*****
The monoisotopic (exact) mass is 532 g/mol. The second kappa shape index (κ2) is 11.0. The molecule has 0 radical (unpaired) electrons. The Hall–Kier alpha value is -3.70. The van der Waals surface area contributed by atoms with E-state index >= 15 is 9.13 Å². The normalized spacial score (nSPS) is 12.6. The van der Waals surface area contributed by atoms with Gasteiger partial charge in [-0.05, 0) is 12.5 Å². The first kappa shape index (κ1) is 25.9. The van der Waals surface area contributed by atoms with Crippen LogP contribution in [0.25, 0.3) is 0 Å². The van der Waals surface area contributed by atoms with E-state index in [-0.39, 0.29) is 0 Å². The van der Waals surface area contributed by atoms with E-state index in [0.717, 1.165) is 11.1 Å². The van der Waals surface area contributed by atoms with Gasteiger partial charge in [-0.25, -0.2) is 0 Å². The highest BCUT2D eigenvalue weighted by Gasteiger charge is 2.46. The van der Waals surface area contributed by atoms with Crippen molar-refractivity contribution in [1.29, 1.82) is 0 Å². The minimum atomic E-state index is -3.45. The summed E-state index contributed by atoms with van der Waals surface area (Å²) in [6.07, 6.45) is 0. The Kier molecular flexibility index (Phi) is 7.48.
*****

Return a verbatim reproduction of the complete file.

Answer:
The monoisotopic (exact) mass is 532 g/mol. The second kappa shape index (κ2) is 11.0. The molecule has 0 radical (unpaired) electrons. The Hall–Kier alpha value is -3.70. The van der Waals surface area contributed by atoms with E-state index >= 15 is 9.13 Å². The normalized spacial score (nSPS) is 12.6. The van der Waals surface area contributed by atoms with Gasteiger partial charge in [-0.05, 0) is 12.5 Å². The first kappa shape index (κ1) is 25.9. The van der Waals surface area contributed by atoms with Crippen LogP contribution in [0.25, 0.3) is 0 Å². The van der Waals surface area contributed by atoms with E-state index in [-0.39, 0.29) is 0 Å². The van der Waals surface area contributed by atoms with E-state index in [0.717, 1.165) is 11.1 Å². The van der Waals surface area contributed by atoms with Gasteiger partial charge in [-0.25, -0.2) is 0 Å². The highest BCUT2D eigenvalue weighted by Gasteiger charge is 2.46. The van der Waals surface area contributed by atoms with Crippen molar-refractivity contribution in [1.29, 1.82) is 0 Å². The minimum atomic E-state index is -3.45. The summed E-state index contributed by atoms with van der Waals surface area (Å²) in [6.07, 6.45) is 0. The Kier molecular flexibility index (Phi) is 7.48.